The main reason congress tends, in practice, not to use this authority is that congress rarely wants to. Congressional Democrats didn’t block the “surge” in Iraq, congressional Republicans didn’t block the air war in Kosovo, etc. And for congress, it’s quite convenient to be able to duck these issues. Handling Libya this way means that those members of congress who want to go on cable and complain about the president’s conduct are free to do so, but those who don’t want to talk about Libya can say nothing or stay vague. Nobody’s forced to take a vote that may look bad in retrospect, and nobody in congress needs to take responsibility for the success or failure of the mission. If things work out well in Libya, John McCain will say he presciently urged the White House to act. If things work out poorly in Libya, McCain will say he consistently criticized the White House’s fecklessness. Nobody needs to face a binary “I endorse what Obama’s doing / I oppose what Obama’s doing” choice.

I think there's something to this, but it also strikes me as incomplete. After all, on domestic policy, the same dynamic applies: why not just let the president do what he wants so that you remain free to criticize him without ever taking a firm stand? But that's not what Congress does.

Rather, there are certain specific areas where Congress has deliberately given up its authority. Warmaking is one. Monetary policy is another. Detailed federal rulemaking is a third. Each has a different justification. In the case of war, the theory is that an active executive needs to act quickly, free of congressional dithering and endless committee hearings. In the case of monetary policy, the theory is that politics will inevitably get in the way of decent policy, so Congress should voluntarily restrain itself. In the case of rulemaking, the theory is that there are simply too many rules and it's impossible in practice for Congress to consider them all.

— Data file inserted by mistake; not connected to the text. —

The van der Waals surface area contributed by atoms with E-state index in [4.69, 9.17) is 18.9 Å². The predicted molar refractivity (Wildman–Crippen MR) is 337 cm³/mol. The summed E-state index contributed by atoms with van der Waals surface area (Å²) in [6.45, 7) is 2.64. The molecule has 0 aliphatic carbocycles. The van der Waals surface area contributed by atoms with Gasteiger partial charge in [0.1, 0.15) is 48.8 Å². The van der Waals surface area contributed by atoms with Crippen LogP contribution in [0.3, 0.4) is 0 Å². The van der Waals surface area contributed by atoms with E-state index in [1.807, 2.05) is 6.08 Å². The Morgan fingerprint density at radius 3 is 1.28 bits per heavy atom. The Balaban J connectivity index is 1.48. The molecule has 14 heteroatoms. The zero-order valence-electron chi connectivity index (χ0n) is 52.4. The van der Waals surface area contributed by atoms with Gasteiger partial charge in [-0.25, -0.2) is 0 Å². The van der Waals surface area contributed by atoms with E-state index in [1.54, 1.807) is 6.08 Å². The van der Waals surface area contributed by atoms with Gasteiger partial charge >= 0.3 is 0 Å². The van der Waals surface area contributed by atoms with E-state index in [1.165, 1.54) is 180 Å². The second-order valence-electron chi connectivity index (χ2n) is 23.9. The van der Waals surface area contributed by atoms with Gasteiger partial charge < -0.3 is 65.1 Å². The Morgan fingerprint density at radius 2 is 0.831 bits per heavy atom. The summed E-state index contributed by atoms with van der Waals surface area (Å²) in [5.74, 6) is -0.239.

Each of these theories has problems. With very rare exceptions, there's enough time for Congress to consider a declaration of war. They've shown they can act within a day or two if a situation is especially urgent. In the case of monetary policy, Congress could easily provide more specific direction to the Fed even if they don't intervene in day-to-day open market operations. And Congress, if it wished, could insist that federal rules be bundled into packages and passed only after an up-or-down vote in the House and Senate, no amendments allowed.1

Proposals to reform this stuff come up now and again, but it never happens. The War Powers Act was the last time Congress tried to assert some authority in the area of warmaking, and its practical effect was negligible. There's occasionally talk of making the Fed more accountable, but it never goes anywhere. And there's frequently talk of changing the rulemaking process, but it also goes nowhere.

So why these three areas, plus a few others, but nothing else? Is it just inertia and tradition? Or is there something special about them? My vote is mostly for inertia and tradition. There's no really persuasive reason why Congress should have decided to abdicate its authority in these areas but not others, but they have. And once power is abdicated, it's rarely regained.